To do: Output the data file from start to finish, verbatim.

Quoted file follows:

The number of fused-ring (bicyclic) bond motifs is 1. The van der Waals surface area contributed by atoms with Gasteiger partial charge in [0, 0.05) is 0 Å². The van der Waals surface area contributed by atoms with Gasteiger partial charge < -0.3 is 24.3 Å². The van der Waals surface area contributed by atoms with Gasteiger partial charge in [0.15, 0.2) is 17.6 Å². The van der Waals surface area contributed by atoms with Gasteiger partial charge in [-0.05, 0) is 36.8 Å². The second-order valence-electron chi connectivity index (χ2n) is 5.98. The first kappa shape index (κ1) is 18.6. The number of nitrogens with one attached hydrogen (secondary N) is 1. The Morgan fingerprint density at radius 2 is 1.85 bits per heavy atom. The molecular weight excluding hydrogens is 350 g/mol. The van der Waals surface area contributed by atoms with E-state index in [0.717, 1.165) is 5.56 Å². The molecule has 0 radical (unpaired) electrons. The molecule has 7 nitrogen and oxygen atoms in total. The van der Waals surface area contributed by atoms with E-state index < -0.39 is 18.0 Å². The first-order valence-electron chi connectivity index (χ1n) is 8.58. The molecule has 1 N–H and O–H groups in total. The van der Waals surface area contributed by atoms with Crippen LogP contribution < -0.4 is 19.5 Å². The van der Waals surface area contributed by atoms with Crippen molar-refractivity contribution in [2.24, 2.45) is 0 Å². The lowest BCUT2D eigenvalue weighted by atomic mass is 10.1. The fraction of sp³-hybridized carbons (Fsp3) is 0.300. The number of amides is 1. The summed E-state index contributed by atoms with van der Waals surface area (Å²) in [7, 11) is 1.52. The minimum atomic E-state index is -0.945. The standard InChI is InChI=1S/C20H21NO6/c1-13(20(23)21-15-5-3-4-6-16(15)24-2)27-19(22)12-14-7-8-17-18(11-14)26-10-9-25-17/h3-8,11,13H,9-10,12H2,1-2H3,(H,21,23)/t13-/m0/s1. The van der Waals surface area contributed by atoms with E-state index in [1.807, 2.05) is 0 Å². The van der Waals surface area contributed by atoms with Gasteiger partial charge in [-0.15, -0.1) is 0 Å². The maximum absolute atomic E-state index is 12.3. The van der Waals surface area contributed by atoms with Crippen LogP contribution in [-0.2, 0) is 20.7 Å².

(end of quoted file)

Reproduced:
The number of fused-ring (bicyclic) bond motifs is 1. The van der Waals surface area contributed by atoms with Gasteiger partial charge in [0, 0.05) is 0 Å². The van der Waals surface area contributed by atoms with Gasteiger partial charge < -0.3 is 24.3 Å². The van der Waals surface area contributed by atoms with Gasteiger partial charge in [0.15, 0.2) is 17.6 Å². The van der Waals surface area contributed by atoms with Gasteiger partial charge in [-0.05, 0) is 36.8 Å². The second-order valence-electron chi connectivity index (χ2n) is 5.98. The first kappa shape index (κ1) is 18.6. The number of nitrogens with one attached hydrogen (secondary N) is 1. The Morgan fingerprint density at radius 2 is 1.85 bits per heavy atom. The molecular weight excluding hydrogens is 350 g/mol. The van der Waals surface area contributed by atoms with E-state index in [0.717, 1.165) is 5.56 Å². The molecule has 0 radical (unpaired) electrons. The molecule has 7 nitrogen and oxygen atoms in total. The van der Waals surface area contributed by atoms with E-state index < -0.39 is 18.0 Å². The first-order valence-electron chi connectivity index (χ1n) is 8.58. The molecule has 1 N–H and O–H groups in total. The van der Waals surface area contributed by atoms with Crippen LogP contribution < -0.4 is 19.5 Å². The van der Waals surface area contributed by atoms with Crippen molar-refractivity contribution in [2.24, 2.45) is 0 Å². The lowest BCUT2D eigenvalue weighted by atomic mass is 10.1. The fraction of sp³-hybridized carbons (Fsp3) is 0.300. The number of amides is 1. The summed E-state index contributed by atoms with van der Waals surface area (Å²) in [7, 11) is 1.52. The minimum atomic E-state index is -0.945. The standard InChI is InChI=1S/C20H21NO6/c1-13(20(23)21-15-5-3-4-6-16(15)24-2)27-19(22)12-14-7-8-17-18(11-14)26-10-9-25-17/h3-8,11,13H,9-10,12H2,1-2H3,(H,21,23)/t13-/m0/s1. The van der Waals surface area contributed by atoms with E-state index in [1.807, 2.05) is 0 Å². The van der Waals surface area contributed by atoms with Gasteiger partial charge in [-0.15, -0.1) is 0 Å². The maximum absolute atomic E-state index is 12.3. The van der Waals surface area contributed by atoms with Crippen LogP contribution in [-0.2, 0) is 20.7 Å².